Pairing Clarkii clowns.

Discussion in 'Marine Fish Discussions' started by pXius, 11 Oct 2011.

  1. pXius

    pXius

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    I got my existing Clarkii (about 5cm-6cm) a healthy perfect sized mate this weekend, (about half the size). As planned the smaller clown immediately showed submissive behavior when introduced to the tank, rolling on his side and making the spasm movements.

    From what I've read that's step 1 in the pairing process, next is that the larger clown is suppose to "accept" its new mate. This has not taken place yet. The smaller clown hides way on the other side of the tank behind the power head. I actually have to feed it separately. The larger clown is actively searching for and chasing the smaller one, just keeping it at one side of the tank.

    How long can I expect to wait before, if ever, the larger clown excepts the smaller one?
     
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  3. belindamotion

    belindamotion Google Master

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    You could ask Reef Maniac as I saw this Post...Cant say when the one will accept the other....



    Sexing the fish:
    Actually, that's the easiest part--just take any two fish, and give them enough timeā€¦.. Clownfish are all born as males, believe it or not. Then, the largest (and most dominant) of any group undergoes a sex change, and becomes the female. The second largest fish usually becomes the breeding male, and all the other fish remain "sexless" drones. Should the breeding female die or be removed, the breeding male will change to a female, and the next fish in the pecking order will become the breeding male.

    So, given enough time any two fish could become a pair, if they're agreeable. It does help to start off with young fish, though. Also, do try to buy your fish from different sources, if possible, to minimize inbreeding.
    Breeding Clarkii Clownfish - Marine Aquariums of South Africa



    Buying an established pair is perhaps the easiest way to go. Many aquarium/fish stores have these or can order them for you. Sometimes you get lucky and get a pair already spawning. Look for a pair that hangs out together as this is a good sign that they are a true pair. Another possibility is buying a group of juveniles and raising them to breeding age.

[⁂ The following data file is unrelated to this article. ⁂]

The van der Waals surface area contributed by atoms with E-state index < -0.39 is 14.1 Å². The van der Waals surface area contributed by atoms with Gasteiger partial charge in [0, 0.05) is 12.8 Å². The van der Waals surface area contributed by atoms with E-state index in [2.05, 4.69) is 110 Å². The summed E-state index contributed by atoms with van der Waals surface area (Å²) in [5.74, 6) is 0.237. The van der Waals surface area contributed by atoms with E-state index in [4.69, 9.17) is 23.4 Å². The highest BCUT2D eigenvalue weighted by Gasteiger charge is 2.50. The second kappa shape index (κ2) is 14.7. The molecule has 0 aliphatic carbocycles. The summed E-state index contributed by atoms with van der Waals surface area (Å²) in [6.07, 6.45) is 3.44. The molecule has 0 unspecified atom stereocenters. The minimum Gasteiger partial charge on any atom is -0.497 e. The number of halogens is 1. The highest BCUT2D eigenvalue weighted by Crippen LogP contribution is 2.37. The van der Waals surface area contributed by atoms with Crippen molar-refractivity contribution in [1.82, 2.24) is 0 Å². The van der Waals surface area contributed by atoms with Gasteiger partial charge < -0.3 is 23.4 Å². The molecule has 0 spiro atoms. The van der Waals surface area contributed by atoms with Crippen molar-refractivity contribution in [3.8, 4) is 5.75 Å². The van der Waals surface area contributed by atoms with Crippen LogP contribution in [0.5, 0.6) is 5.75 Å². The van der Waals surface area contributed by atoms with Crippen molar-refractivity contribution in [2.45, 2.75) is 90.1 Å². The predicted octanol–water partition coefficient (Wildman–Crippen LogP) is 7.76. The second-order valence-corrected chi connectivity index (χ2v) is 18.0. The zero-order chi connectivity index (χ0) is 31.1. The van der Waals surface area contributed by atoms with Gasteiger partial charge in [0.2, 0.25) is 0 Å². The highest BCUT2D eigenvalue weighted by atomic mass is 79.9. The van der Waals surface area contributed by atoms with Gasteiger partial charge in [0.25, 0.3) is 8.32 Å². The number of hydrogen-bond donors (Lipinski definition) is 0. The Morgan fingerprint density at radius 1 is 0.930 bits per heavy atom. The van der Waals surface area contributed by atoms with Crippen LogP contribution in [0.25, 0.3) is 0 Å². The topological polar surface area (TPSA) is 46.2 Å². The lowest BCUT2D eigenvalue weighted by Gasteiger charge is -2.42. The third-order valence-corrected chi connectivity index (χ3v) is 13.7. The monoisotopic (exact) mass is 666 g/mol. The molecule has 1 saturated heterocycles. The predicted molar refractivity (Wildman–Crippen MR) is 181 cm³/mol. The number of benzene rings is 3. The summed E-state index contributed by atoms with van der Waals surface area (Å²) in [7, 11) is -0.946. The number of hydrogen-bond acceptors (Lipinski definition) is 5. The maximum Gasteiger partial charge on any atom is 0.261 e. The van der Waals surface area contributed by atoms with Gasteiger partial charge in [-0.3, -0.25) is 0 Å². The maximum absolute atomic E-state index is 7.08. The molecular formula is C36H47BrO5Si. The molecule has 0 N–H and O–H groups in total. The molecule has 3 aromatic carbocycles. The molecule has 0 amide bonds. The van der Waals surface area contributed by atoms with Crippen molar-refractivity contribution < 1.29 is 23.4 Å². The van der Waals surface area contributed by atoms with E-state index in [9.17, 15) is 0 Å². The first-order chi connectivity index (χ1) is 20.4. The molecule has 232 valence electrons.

This takes a good deal longer as some species take quite a while to mature. Also certain species are more aggresive and you may have to remove unwanted extras. Basically, you watch as the group matures and they will pair up by themselves. The female will be the largest, with the male next biggest. The rest should stay juveniles.
    Marine And Saltwater Fish: Breeding Clownfish
    Hope this helps...:)
     
    Last edited: 11 Oct 2011
  4. pXius

    pXius Thread Starter

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    Thanks, I read that post as well :D

    Problem is, the whole process is a bit stressful on the smaller clown, and having had WS in my reef before I'm concerned that the stress could drop his immune system and make him vulnerable to WS.
     
  5. Reefhead

    Reefhead

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    If you dont introduce them together or introduce a bigger clown then the one which is established in your aquarium then the clowns could end up killing each other.
    That clown which has been in your tank from the start at the moment is not interested in breeding at the moment but rather defending their space, sometimes even to the death
    Sorry man but there is a correct way of doing it, especially with your more agro clowns like clarkis, maroons, etc. But i am affraid that chucking in smaller one with an established one is not the way to do it
     
  6. belindamotion

    belindamotion Google Master

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    Could you not try and keep his Immune System up by supplementing Vitamins..?
     
  7. Reefhead

    Reefhead

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    Is the new one eating?
    Is it possible to catch the bigger one?
     
  8. pXius

    pXius Thread Starter

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    Yes

    and

    Yes.

    Think I should sump the big one?